7 September 2011 First ladies, health and finance ministers, and parliamentarians from 12 developing countries at a United Nations meeting declared today that voluntary family planning, secured by a steady supply of contraceptives, is a national priority for saving women’s lives.
More than 215 million women in developing countries want to avoid or space pregnancies but are not using modern methods of contraception, according to the UN Population Fund (UNFPA), which launched the Global Programme to Enhance Reproductive Health Commodity Security in 2007 to support national efforts to ensure a reliable supply of reproductive health essentials.
“As of 31 October, the world will have 7 billion people, of which 1.8 billion are young people, and 90 per cent of them live in developing countries. That implies that 1 billion young women are actively seeking the information and service we are talking about here,” UNFPA Executive Director Babatunde Osotimehin said in opening remarks to the meeting in New York.
The 12 ‘Stream One’ countries in the Global Programme are Burkina Faso, Haiti, Ethiopia, Laos, Mali, Madagascar, Mongolia, Mozambique, Nicaragua, Niger, Nigeria and Sierra Leone.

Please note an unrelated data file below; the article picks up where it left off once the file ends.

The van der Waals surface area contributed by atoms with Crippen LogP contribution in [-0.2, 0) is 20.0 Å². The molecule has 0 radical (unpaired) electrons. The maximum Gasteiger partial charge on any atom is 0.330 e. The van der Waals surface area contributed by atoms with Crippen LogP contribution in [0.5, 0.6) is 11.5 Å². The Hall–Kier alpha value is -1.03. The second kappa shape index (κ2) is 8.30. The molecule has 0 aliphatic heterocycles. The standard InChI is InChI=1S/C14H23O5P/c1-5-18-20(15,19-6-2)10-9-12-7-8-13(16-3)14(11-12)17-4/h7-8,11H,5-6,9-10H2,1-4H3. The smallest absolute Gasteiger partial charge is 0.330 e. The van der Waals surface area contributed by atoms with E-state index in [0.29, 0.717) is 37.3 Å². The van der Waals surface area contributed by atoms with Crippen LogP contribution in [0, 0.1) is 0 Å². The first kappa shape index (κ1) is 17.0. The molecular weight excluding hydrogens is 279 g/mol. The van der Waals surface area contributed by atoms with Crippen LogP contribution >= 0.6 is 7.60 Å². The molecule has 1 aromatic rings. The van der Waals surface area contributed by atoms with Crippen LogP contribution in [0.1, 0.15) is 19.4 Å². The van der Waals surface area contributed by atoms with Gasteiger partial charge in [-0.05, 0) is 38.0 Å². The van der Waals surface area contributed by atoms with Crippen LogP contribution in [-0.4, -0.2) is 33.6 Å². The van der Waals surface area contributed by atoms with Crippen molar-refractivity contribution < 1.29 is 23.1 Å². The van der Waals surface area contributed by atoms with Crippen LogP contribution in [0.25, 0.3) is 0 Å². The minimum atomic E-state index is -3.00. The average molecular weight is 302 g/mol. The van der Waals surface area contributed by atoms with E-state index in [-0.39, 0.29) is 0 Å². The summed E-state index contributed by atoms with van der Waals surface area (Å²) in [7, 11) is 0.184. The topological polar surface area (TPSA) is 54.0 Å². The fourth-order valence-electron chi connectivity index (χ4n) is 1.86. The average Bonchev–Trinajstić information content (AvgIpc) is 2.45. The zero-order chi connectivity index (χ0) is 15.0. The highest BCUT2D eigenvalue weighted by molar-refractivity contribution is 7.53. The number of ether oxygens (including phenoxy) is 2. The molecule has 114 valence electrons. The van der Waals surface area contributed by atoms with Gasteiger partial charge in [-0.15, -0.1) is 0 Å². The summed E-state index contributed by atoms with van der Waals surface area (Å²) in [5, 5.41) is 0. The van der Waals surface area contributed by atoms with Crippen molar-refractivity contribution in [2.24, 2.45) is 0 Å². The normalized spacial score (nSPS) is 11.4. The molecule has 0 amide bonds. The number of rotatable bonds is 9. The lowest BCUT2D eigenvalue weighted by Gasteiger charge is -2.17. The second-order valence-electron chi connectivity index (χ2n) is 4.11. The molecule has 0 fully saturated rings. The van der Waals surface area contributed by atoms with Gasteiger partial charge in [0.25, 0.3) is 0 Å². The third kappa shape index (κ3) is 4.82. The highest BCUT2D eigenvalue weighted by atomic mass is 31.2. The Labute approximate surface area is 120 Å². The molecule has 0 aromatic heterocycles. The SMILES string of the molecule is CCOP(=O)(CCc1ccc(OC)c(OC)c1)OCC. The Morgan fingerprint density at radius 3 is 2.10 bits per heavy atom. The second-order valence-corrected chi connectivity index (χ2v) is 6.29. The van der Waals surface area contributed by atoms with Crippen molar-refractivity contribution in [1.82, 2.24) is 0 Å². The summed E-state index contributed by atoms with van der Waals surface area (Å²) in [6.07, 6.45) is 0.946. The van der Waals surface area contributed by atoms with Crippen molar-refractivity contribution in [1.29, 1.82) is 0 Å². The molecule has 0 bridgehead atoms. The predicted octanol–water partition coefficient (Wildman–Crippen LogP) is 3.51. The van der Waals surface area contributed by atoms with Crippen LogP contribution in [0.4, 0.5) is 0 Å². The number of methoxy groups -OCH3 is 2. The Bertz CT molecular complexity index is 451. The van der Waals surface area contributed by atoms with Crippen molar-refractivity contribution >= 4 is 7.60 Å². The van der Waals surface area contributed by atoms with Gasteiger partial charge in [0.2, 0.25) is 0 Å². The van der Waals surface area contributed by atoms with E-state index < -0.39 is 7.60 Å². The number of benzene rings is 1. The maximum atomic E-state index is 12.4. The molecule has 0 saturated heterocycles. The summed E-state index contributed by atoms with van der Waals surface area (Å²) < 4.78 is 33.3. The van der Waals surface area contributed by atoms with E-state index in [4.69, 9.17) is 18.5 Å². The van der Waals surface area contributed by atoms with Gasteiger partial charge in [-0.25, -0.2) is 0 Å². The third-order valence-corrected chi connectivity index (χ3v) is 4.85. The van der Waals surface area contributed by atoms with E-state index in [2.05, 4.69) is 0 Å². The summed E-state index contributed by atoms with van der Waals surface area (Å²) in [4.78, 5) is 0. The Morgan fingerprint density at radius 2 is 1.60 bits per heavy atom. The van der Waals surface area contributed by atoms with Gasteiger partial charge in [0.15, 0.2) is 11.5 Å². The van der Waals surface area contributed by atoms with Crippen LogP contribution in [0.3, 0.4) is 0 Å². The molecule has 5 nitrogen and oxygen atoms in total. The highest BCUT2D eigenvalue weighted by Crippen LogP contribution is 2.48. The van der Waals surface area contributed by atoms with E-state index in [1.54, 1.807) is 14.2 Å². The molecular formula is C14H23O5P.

Dramatic increases in the use of modern methods of contraception are widely reported by participating countries. In Niger, the contraceptive rate increased from 5 per cent in 2006 to 21 per cent in 2010. In Madagascar, it rose by 11 percentage points from 2004 to 2009, when it reached 29.2 per cent.
Supplies are reaching more people in the right place at the right time. In Burkina Faso, the number of health clinics reporting no shortfalls or stock-outs increased from 29 per cent in 2009 to 81 per cent in 2010.
Access to appropriate methods is improving. In Nicaragua, the percentage of service delivery points offering at least three modern methods of contraception increased from 66.6 per cent in 2008 to 99.5 per cent in 2010. In Ethiopia, the increase was from 60 per cent in 2006 to 98 per cent last year.
Country-driven initiatives include training and computers for stronger supply delivery in the national health system, awareness campaigns and advocacy for national policies, strategies and dedicated lines in national budgets for contraceptives.
Dr. Osotimehin called on the 12 countries to put resources in their budget to meet the needs of their women and girls.
“UNFPA will work with you to provide them with education, opportunities and access to information and services including reproductive health commodities, so that each young girl will be a fire, a multiplier, and will add value to the world in which she belongs,” he said.
The First Lady of Sierra Leone, Sia Nyama Koroma, noted that support through the programme has increased the uptake of family planning and other reproductive health programmes, such as fistula activities and the screening of patients for breast cancer.
“Collectively, we are changing the face of maternal and child mortality in Sierra Leone,” she said.
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